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Lost In Translation
Inu mo arukeba bou ni ataru
inu.jpg

An old Japanese saying: directly translated "Even when a dog walks, he will hit a stick." Has both positive and negative meaning revolving around the theme of action and consequences. You cause some kind of action and it will result in some kind of consequence.


It has been a really interesting year. When I first started this blog back in February, my take on it was that of a person trekking out into the middle of the desert and digging a hole just for the fun of it. Kinda pointless, kind of a personal challenge, and not bothering anyone.

If you check out >>my very first entry, you'll see I said something to that effect.

But it turned out to be nothing like I expected. I ended up not in this vacuum of the internet where I affected nothing and nothing affected me. Instead, I have been motivated and inspired by not only the football I've watched but also the voices of the people (football fans) who have shared their thoughts with me. And I am grateful to those people who have contacted me over the past year with comments and questions, keeping me on my toes. The blog also allowed me to "meet" a lot of good people, football writers and football fans as well as fellow bloggers.

I have also had my share of not-so-nice experiences as well. But I chalk it up to lessons well learned.

One of the things I think that struck me most was the unavailability of much Japanese football news in English (or any non-Japanese language). Not big news about the big stars, but the day to day kind of intelligent discussions that makes following football seductive, especially if you don't have access to full games. Of course, this is quite understandable. Not that many people in the world really care or know about football in this country, and part of my initial motivation for starting this blog was to bring a wide range of current topics to people who are curious.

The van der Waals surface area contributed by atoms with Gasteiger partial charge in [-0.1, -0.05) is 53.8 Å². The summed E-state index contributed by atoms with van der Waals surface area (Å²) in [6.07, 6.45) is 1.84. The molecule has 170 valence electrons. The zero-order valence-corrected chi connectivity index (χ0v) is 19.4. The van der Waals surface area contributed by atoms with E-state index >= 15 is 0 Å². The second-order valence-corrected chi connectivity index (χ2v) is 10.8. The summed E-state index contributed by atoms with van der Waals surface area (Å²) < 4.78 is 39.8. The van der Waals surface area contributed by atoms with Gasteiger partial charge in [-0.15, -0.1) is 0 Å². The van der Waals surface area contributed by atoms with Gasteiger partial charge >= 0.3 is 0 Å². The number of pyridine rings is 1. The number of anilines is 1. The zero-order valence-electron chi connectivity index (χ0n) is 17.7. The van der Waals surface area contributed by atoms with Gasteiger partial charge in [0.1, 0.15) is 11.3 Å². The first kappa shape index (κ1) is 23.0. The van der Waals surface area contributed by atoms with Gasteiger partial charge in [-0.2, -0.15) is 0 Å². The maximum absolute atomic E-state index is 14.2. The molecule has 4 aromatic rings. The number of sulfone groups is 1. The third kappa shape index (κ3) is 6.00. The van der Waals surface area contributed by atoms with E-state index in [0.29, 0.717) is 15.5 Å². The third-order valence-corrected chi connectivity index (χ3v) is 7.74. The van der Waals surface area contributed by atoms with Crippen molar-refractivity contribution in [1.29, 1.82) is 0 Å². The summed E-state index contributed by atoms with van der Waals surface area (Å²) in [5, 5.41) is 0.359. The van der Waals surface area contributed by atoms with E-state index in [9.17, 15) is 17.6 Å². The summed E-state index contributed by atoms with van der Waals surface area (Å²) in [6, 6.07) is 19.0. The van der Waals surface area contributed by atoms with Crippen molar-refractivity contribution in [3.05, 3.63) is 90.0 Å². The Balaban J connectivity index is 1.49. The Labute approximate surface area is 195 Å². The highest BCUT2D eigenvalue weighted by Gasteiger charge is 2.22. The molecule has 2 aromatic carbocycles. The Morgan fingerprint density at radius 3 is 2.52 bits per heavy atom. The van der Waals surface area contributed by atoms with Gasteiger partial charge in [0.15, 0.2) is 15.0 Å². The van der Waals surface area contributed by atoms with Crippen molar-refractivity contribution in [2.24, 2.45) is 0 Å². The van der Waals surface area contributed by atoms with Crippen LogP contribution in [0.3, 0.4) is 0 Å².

Losing Us in Bad Translation

The trickiest part for me has been the translations. Which is why I have prefaced the direct quotes I've personally translated with "rough translation". It is something I want to underline a hundred times, not just when people read what I personally have translated, but also when you read any translations. Believe me, I've seen some extremely shoddy translating on a wide range of media -- both in and outside Japan, on tv and in print.

Along with translating the meaning word by word, the problem lies in the context of the comment as well as cultural context. And sometimes you will have people being quoted for saying things they didn't even say. To be honest, I have been rather unimpressed with the cavalier attitude with which many professional writers have used translations and quotes in sports (especially in football, where many countries are represented even inside one club) -- as many of you speak more than one language, you probably know what I mean.